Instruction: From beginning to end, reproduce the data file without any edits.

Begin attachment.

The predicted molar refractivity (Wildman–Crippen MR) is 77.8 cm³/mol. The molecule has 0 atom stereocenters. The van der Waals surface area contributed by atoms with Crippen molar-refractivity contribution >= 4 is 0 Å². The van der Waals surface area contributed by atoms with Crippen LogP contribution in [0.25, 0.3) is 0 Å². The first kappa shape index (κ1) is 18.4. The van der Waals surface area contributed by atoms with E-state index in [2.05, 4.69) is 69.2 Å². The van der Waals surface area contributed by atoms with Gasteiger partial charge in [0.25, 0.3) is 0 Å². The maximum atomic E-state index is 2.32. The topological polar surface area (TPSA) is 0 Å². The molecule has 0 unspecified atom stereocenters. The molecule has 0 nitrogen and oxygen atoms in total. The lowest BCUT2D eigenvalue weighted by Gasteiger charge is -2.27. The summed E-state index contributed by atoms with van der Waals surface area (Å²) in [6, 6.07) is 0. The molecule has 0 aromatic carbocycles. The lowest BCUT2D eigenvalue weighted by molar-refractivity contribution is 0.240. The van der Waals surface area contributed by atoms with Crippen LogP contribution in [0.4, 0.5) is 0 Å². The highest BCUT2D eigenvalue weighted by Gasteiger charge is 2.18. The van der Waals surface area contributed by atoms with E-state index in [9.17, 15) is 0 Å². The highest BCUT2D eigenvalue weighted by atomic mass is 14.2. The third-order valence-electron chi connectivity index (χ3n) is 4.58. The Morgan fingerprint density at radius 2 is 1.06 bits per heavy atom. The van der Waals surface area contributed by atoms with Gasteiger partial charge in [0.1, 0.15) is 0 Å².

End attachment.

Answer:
The predicted molar refractivity (Wildman–Crippen MR) is 77.8 cm³/mol. The molecule has 0 atom stereocenters. The van der Waals surface area contributed by atoms with Crippen molar-refractivity contribution >= 4 is 0 Å². The van der Waals surface area contributed by atoms with Crippen LogP contribution in [0.25, 0.3) is 0 Å². The first kappa shape index (κ1) is 18.4. The van der Waals surface area contributed by atoms with E-state index in [2.05, 4.69) is 69.2 Å². The van der Waals surface area contributed by atoms with Gasteiger partial charge in [0.25, 0.3) is 0 Å². The maximum atomic E-state index is 2.32. The topological polar surface area (TPSA) is 0 Å². The molecule has 0 unspecified atom stereocenters. The molecule has 0 nitrogen and oxygen atoms in total. The lowest BCUT2D eigenvalue weighted by Gasteiger charge is -2.27. The summed E-state index contributed by atoms with van der Waals surface area (Å²) in [6, 6.07) is 0. The molecule has 0 aromatic carbocycles. The lowest BCUT2D eigenvalue weighted by molar-refractivity contribution is 0.240. The van der Waals surface area contributed by atoms with Crippen LogP contribution in [0.4, 0.5) is 0 Å². The highest BCUT2D eigenvalue weighted by Gasteiger charge is 2.18. The van der Waals surface area contributed by atoms with E-state index in [9.17, 15) is 0 Å². The highest BCUT2D eigenvalue weighted by atomic mass is 14.2. The third-order valence-electron chi connectivity index (χ3n) is 4.58. The Morgan fingerprint density at radius 2 is 1.06 bits per heavy atom. The van der Waals surface area contributed by atoms with Gasteiger partial charge in [0.1, 0.15) is 0 Å².